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Between them, our great visionary poets of the American nineteenth century, Emily Dickinson and Walt Whitman, have come to represent the extreme, idiosyncratic poles of the American psyche. . . .
Dickinson never shied away from the great subjects of human suffering, loss, death, even madness, but her perspective was intensely private; like Rainer Maria Rilke and Gerard Manley Hopkins, she is the great poet of inwardness, of the indefinable region of the soul in which we are, in a sense, all alone.
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The Essential Shakespeare
By Ted Hughes
Ecco PressCopyright © 1991 Ted Hughes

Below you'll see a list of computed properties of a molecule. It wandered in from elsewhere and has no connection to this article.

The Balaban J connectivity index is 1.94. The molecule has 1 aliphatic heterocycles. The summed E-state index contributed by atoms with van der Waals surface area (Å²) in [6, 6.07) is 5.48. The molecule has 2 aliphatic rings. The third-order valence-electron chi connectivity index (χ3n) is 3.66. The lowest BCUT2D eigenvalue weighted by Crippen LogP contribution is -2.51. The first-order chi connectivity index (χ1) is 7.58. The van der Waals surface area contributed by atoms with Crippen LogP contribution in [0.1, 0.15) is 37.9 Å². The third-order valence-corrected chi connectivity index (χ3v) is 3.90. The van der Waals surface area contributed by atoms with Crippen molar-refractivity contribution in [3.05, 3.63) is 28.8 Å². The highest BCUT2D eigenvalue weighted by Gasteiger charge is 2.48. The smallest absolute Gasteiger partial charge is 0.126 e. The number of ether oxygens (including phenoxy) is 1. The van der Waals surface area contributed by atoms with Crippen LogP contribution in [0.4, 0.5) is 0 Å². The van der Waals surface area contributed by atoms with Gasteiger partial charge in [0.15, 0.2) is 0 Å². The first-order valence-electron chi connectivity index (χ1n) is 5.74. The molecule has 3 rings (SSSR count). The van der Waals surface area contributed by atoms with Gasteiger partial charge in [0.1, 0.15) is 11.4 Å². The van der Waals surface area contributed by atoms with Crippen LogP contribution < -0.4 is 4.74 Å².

All right reserved.
Music to hear, why hear'st thou music sadly?
Sweets with sweets war not, joy delights in joy:
Why lov'st thou that which thou receiv'st not gladly,
Or else receiv'st with pleasure thine annoy?
If the true concord of well-tuned sounds,
By unions married, do offend thine ear,
They do but sweetly chide thee, who confounds
In singleness the parts that thou shouldst bear.
Mark how one string, sweet husband to another,
Strikes each in each by mutual ordering;
Resembling sire and child and happy mother,
Who, all in one, one pleasing note do sing:
Whose speechless song, being many, seeming one,
Sings this to thee: "Thou single wilt prove none."
Excerpted from The Essential Shakespeare by Ted Hughes Copyright © 1991 by Ted Hughes. Excerpted by permission.
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